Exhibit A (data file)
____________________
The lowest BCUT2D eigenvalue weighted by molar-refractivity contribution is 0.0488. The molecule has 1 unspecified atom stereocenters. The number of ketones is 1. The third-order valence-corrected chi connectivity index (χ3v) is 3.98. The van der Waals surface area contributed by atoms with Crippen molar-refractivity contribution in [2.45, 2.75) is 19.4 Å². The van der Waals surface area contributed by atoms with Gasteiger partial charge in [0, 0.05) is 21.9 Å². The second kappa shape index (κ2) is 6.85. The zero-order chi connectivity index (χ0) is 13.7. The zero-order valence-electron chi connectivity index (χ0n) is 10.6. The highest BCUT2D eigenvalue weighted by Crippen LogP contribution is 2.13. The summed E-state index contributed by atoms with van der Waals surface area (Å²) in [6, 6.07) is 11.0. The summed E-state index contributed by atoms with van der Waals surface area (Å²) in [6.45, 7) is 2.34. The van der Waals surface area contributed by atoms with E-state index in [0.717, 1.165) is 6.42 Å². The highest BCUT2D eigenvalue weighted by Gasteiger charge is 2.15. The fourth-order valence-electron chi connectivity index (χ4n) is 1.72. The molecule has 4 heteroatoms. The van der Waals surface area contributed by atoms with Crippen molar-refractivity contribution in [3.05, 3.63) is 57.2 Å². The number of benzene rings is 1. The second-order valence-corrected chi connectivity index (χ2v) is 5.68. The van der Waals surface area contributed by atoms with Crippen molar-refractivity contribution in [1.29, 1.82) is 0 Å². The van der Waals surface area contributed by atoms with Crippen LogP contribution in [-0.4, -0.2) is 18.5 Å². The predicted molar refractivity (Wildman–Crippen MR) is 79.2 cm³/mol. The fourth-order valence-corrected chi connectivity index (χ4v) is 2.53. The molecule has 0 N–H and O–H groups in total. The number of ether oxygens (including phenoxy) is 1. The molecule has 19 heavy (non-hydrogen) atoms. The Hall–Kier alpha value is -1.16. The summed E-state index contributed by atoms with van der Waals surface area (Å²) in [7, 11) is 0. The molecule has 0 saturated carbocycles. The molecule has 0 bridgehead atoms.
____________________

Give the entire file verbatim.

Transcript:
The lowest BCUT2D eigenvalue weighted by molar-refractivity contribution is 0.0488. The molecule has 1 unspecified atom stereocenters. The number of ketones is 1. The third-order valence-corrected chi connectivity index (χ3v) is 3.98. The van der Waals surface area contributed by atoms with Crippen molar-refractivity contribution in [2.45, 2.75) is 19.4 Å². The van der Waals surface area contributed by atoms with Gasteiger partial charge in [0, 0.05) is 21.9 Å². The second kappa shape index (κ2) is 6.85. The zero-order chi connectivity index (χ0) is 13.7. The zero-order valence-electron chi connectivity index (χ0n) is 10.6. The highest BCUT2D eigenvalue weighted by Crippen LogP contribution is 2.13. The summed E-state index contributed by atoms with van der Waals surface area (Å²) in [6, 6.07) is 11.0. The summed E-state index contributed by atoms with van der Waals surface area (Å²) in [6.45, 7) is 2.34. The van der Waals surface area contributed by atoms with E-state index in [0.717, 1.165) is 6.42 Å². The highest BCUT2D eigenvalue weighted by Gasteiger charge is 2.15. The fourth-order valence-electron chi connectivity index (χ4n) is 1.72. The molecule has 4 heteroatoms. The van der Waals surface area contributed by atoms with Crippen molar-refractivity contribution in [3.05, 3.63) is 57.2 Å². The number of benzene rings is 1. The second-order valence-corrected chi connectivity index (χ2v) is 5.68. The van der Waals surface area contributed by atoms with Crippen molar-refractivity contribution in [1.29, 1.82) is 0 Å². The van der Waals surface area contributed by atoms with Crippen LogP contribution in [-0.4, -0.2) is 18.5 Å². The predicted molar refractivity (Wildman–Crippen MR) is 79.2 cm³/mol. The fourth-order valence-corrected chi connectivity index (χ4v) is 2.53. The molecule has 0 N–H and O–H groups in total. The number of ether oxygens (including phenoxy) is 1. The molecule has 19 heavy (non-hydrogen) atoms. The Hall–Kier alpha value is -1.16. The summed E-state index contributed by atoms with van der Waals surface area (Å²) in [7, 11) is 0. The molecule has 0 saturated carbocycles. The molecule has 0 bridgehead atoms.